Late at night on January 17, 1991 the US-led multi-national coalition began aerial bombardments of Iraq, heralding the beginning of the operation Desert Storm. The strikes were dealt mostly at military facilities, government compounds and security service buildings. The road leading from the Iraqi capital to Jordan came under fire. The Americans and their allies tried to prevent the Iraqi leaders from leaving the country and Iraqi missile launchers from being moved towards Israel. In retaliation Baghdad dealt 18 missile strikes at its territory. Also, Iraq mounted fire attacks against the territory of Saudi Arabia.

I was nine years old then. My only recollection is how scared I was. The sounds of missiles hitting targets were most frightful. All I could do was to cling tighter to my mom.Ali JafarBaghdad-born witness

In the very first days after the war began Jafar’s whole family moved from Baghdad to another city. Only his father remained in the Iraqi capital, but the economic situation in the whole of the country was disastrous: massive power blackouts (all power plants had been destroyed by the coalition’s air strikes) and lines for bread many kilometers long. The worst fear was Saddam Hussein might use chemical or bacteriological weapons, thus harming both the coalition troops and the Iraqis.

mpaign came as an utter surprise to the Iraqi leadership. Hussein had expected the coalition would launch a ground offensive at once only to get bogged in fighting on the ground, the way it had happened to the Americans before in Vietnam. But the air phase of the campaign lasted 39 days. The coalition flew up to 110,000 sorties (including 84% by US planes), dropped 88,500 tonnes of ammunition (75% of American), including 6,500 smart weapons (90% American).

The missiles looked like sharks, yawing slowly in flight, weirdly illuminated by the explosions of artillery shells Iraqi air defenses were frantically spewing out. The most unpleasant, ominous feeling I can recall was the missile was a living creature, sneaking up on its prey… But the available hard facts leave no chance to say the missiles were eliminating targets with absolute accuracy. Some hit residential areas, although such incidents were rare. Whole apartment buildings with their residents would go up in the air. The bombardment of Falluja caused heavy casualties.Viktor PosuvalyukSoviet ambassador to Baghdad (1990-1992)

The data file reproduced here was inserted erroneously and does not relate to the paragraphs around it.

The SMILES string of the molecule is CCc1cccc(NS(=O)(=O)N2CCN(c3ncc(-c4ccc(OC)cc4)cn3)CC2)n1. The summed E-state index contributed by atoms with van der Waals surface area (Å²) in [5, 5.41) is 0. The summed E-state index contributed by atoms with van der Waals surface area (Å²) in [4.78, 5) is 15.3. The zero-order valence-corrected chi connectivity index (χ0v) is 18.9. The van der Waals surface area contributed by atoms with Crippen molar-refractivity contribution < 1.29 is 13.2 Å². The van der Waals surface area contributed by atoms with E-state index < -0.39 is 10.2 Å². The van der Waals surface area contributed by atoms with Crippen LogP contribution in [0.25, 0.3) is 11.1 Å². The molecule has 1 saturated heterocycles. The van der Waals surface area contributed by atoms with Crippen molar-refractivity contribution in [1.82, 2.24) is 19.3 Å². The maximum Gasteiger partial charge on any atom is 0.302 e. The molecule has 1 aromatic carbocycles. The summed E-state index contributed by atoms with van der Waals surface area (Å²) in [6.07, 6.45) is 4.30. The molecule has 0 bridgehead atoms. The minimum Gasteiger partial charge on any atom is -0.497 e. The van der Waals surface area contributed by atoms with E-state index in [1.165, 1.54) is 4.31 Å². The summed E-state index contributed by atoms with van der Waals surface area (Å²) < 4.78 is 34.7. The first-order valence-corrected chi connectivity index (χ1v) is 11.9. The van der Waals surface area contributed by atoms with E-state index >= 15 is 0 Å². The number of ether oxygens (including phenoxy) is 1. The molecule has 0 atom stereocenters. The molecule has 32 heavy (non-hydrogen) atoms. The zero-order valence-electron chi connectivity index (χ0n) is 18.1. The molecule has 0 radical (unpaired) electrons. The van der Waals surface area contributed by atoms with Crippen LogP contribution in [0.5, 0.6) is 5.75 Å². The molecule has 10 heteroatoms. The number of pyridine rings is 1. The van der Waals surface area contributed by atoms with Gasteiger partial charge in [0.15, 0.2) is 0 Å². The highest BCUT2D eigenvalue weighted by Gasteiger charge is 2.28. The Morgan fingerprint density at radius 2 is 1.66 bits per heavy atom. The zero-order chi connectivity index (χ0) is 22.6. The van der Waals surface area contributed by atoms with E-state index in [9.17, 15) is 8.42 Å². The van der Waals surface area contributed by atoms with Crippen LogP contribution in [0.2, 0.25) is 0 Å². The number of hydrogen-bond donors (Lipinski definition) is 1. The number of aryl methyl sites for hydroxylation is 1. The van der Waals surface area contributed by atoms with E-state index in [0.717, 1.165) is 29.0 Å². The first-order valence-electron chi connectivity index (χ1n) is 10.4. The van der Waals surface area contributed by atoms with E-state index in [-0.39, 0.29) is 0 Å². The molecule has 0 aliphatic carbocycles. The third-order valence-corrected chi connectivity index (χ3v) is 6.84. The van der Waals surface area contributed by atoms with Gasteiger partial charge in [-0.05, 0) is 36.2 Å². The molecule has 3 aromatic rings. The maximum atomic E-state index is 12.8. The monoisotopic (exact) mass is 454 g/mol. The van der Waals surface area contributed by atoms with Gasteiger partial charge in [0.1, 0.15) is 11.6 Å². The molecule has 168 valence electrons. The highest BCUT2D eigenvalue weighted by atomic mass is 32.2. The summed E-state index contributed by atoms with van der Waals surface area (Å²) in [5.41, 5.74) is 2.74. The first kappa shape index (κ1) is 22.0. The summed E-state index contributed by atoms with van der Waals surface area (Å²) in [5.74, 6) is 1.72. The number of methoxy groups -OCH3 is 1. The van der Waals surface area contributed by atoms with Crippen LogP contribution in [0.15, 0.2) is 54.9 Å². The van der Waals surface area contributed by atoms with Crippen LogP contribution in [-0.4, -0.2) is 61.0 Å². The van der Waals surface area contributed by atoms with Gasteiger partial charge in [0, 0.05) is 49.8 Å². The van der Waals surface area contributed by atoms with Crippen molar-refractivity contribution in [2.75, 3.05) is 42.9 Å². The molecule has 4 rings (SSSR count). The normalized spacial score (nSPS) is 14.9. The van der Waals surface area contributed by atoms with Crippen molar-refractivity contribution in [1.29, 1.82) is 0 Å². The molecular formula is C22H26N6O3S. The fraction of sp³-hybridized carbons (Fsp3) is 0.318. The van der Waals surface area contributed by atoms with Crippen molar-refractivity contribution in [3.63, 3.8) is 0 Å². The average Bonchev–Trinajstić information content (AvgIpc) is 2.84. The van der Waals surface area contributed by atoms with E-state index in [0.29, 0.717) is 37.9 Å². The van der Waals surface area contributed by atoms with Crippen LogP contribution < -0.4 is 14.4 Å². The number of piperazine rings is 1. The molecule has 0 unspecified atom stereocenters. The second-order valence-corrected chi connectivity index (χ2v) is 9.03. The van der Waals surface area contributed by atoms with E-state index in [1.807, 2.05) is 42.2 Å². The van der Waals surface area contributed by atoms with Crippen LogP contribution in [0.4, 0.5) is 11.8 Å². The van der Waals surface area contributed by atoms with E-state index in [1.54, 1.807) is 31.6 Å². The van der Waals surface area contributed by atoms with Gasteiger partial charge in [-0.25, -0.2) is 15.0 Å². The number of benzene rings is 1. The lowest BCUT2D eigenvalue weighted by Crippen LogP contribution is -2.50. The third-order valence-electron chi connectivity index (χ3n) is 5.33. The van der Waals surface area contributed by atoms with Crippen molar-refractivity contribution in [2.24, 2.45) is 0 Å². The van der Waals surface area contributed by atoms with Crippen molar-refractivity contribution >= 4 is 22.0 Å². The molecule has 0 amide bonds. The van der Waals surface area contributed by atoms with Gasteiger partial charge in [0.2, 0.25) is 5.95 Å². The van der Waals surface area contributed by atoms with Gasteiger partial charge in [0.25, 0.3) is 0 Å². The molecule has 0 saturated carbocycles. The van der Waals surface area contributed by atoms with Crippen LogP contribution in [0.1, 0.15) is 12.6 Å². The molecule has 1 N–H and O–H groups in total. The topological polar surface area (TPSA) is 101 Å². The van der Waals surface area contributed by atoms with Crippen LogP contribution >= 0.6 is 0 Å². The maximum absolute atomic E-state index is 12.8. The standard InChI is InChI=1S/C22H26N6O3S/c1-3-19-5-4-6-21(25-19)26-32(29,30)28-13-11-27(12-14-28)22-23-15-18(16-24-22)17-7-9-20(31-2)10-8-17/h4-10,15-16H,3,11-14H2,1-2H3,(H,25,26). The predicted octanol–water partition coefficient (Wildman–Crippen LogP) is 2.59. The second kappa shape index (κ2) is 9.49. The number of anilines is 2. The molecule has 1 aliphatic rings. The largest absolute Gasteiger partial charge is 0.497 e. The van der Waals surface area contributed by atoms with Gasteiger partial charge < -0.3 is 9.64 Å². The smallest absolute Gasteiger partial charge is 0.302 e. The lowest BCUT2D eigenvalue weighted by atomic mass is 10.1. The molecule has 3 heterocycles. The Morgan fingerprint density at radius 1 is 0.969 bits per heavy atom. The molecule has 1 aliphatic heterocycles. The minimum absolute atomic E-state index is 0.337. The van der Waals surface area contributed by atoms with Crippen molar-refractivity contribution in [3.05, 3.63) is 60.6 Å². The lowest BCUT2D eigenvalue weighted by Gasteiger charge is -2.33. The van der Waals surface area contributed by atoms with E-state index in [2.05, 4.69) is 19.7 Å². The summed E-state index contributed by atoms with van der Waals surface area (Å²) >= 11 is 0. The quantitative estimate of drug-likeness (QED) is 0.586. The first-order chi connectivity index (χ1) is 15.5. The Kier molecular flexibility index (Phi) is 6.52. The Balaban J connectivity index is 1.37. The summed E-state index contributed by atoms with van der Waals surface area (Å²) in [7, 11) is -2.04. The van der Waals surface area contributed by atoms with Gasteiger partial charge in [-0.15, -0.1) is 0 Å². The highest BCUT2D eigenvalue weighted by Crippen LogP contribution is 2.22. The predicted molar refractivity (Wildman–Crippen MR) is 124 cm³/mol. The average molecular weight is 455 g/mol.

There’ve been quite a few speculations regarding the plight of the bomb shelter in Baghdad’s Ameriya quarter, where about 200 civilians were killed. Some say that the bomb shelter had temporarily housed some government agency (in those days many bodies of power had their offices underground). For some reasons the officials left the shelter and civilians from nearby homes were allowed to use it. Baghdad residents recall that in those areas where there were no special services or government buildings one could feel relatively safe.

The ground phase of the operation, codenamed Desert Sabre, began on February 24. The Soviet Union tried to prevent that part of the military campaign for fear it might cause heavy casualties. At the end of February Primakov visited Baghdad once again to meet with Saddam Hussein.

Hussein looked amazingly pale and thin. Obviously, he had lost more than 15 kilograms. There was an unhealthy gleam, something very tragic in his eyes. Those were the most difficult days for him and possibly the most difficult decisions to make… I reckon he still hoped that Primakov would break some secret or unveil some special proposal from the Americans, something very attractive… In reality Primakov, while trying to enhance the level of confidentiality by all means, not so much put forward some new documents as did his best as a good old acquaintance to persuade Hussein it would benefit him a lot if he agreed to leave Kuwait.Viktor PosuvalyukSoviet ambassador to Baghdad (1990-1992), about Primakov’s visit to Baghdad in February 1991